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Pilates for breast cancer: A systematic review and meta-analysis

Overview of attention for article published in Revista da Associação Médica Brasileira, November 2017
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About this Attention Score

  • In the top 25% of all research outputs scored by Altmetric
  • Among the highest-scoring outputs from this source (#40 of 679)
  • Good Attention Score compared to outputs of the same age (71st percentile)
  • High Attention Score compared to outputs of the same age and source (83rd percentile)

Mentioned by

policy
1 policy source
twitter
6 tweeters
facebook
1 Facebook page

Citations

dimensions_citation
9 Dimensions

Readers on

mendeley
177 Mendeley
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Title
Pilates for breast cancer: A systematic review and meta-analysis
Published in
Revista da Associação Médica Brasileira, November 2017
DOI 10.1590/1806-9282.63.11.1006
Pubmed ID
Authors

Roberta Costa Espíndula, Gabriella Barbosa Nadas, Maria Inês da Rosa, Charlie Foster, Florentino Cardoso de Araújo, Antonio Jose Grande

Abstract

Breast cancer is the leading type of cancer causing death in women worldwide. The incidence of the disease is expected to grow worldwide due to the aging of the population and risk factors related to lifestyle behaviors. Considering the lifestyle of women with breast cancer before or after surgery, pilates exercise may be a complementary intervention additionally to standard treatment. To analyze the efficacy of pilates compared to other exercises and to no exercise for women with breast cancer diagnosis. We searched Medline via Pubmed, Embase via Ovid, Amed via EBSCO, Biosis via Ovid, Lilacs and the Cochrane Library for relevant publications until March 2017. The keywords used were pilates and "breast cancer," and only randomized controlled trials were included. Critical appraisal was done using Risk of Bias Tool and GRADE score for assessing the quality of evidence. A total of five studies were included in our review. Our results demonstrate that pilates or home-based exercises are better than no exercise in each individual study. We observed significant improvements in the pilates groups compared to home-based exercises. Additionally, in the individual studies, we observed improvements in range of motion, pain and fatigue. The evidence shows that pilates or home-based exercise should be encouraged to women with breast cancer.

Twitter Demographics

The data shown below were collected from the profiles of 6 tweeters who shared this research output. Click here to find out more about how the information was compiled.

Mendeley readers

The data shown below were compiled from readership statistics for 177 Mendeley readers of this research output. Click here to see the associated Mendeley record.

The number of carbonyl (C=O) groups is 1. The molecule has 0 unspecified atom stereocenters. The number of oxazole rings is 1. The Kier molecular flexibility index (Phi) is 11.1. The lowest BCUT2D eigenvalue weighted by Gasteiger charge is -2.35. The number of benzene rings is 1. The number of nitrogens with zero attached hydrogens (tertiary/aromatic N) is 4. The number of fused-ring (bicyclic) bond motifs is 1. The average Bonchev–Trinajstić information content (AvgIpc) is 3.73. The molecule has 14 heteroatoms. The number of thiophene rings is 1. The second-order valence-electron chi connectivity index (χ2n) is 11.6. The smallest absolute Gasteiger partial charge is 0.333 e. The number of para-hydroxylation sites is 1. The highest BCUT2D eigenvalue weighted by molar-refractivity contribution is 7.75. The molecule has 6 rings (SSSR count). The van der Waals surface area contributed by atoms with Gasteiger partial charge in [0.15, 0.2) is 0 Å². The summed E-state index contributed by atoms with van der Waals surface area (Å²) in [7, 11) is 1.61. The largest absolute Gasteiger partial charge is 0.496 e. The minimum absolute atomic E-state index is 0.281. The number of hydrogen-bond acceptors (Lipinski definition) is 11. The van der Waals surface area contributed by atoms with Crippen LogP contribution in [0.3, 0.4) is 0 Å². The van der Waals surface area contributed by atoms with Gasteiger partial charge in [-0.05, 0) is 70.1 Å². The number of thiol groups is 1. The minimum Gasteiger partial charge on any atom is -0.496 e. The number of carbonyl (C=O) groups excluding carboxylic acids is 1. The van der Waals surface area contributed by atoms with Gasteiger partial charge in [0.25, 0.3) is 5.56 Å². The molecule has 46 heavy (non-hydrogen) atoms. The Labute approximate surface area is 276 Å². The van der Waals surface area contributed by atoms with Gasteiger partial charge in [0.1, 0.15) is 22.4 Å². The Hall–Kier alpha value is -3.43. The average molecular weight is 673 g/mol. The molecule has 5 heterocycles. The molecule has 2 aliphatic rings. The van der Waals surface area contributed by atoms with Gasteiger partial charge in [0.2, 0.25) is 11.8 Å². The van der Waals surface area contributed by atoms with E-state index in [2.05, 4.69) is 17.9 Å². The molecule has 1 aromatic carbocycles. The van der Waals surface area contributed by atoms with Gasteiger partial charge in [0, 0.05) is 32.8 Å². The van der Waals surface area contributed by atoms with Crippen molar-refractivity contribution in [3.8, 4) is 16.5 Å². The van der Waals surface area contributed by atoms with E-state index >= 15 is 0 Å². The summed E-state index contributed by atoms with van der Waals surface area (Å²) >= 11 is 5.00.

Geographical breakdown

Country Count As %
Australia 1 <1%
Unknown 176 99%

Demographic breakdown

Readers by professional status Count As %
Student > Bachelor 39 22%
Student > Master 23 13%
Student > Ph. D. Student 17 10%
Student > Postgraduate 14 8%
Student > Doctoral Student 8 5%
Other 25 14%
Unknown 51 29%
Readers by discipline Count As %
Nursing and Health Professions 36 20%
Sports and Recreations 29 16%
Medicine and Dentistry 26 15%
Psychology 4 2%
Social Sciences 4 2%
Other 13 7%
Unknown 65 37%

Attention Score in Context

This research output has an Altmetric Attention Score of 6. This is our high-level measure of the quality and quantity of online attention that it has received. This Attention Score, as well as the ranking and number of research outputs shown below, was calculated when the research output was last mentioned on 02 November 2020.
All research outputs
#4,196,894
of 17,595,144 outputs
Outputs from Revista da Associação Médica Brasileira
#40
of 679 outputs
Outputs of similar age
#80,015
of 282,513 outputs
Outputs of similar age from Revista da Associação Médica Brasileira
#2
of 6 outputs
Altmetric has tracked 17,595,144 research outputs across all sources so far. Compared to these this one has done well and is in the 76th percentile: it's in the top 25% of all research outputs ever tracked by Altmetric.
So far Altmetric has tracked 679 research outputs from this source. They receive a mean Attention Score of 2.7. This one has done particularly well, scoring higher than 94% of its peers.
Older research outputs will score higher simply because they've had more time to accumulate mentions. To account for age we can compare this Altmetric Attention Score to the 282,513 tracked outputs that were published within six weeks on either side of this one in any source. This one has gotten more attention than average, scoring higher than 71% of its contemporaries.
We're also able to compare this research output to 6 others from the same source and published within six weeks on either side of this one. This one has scored higher than 4 of them.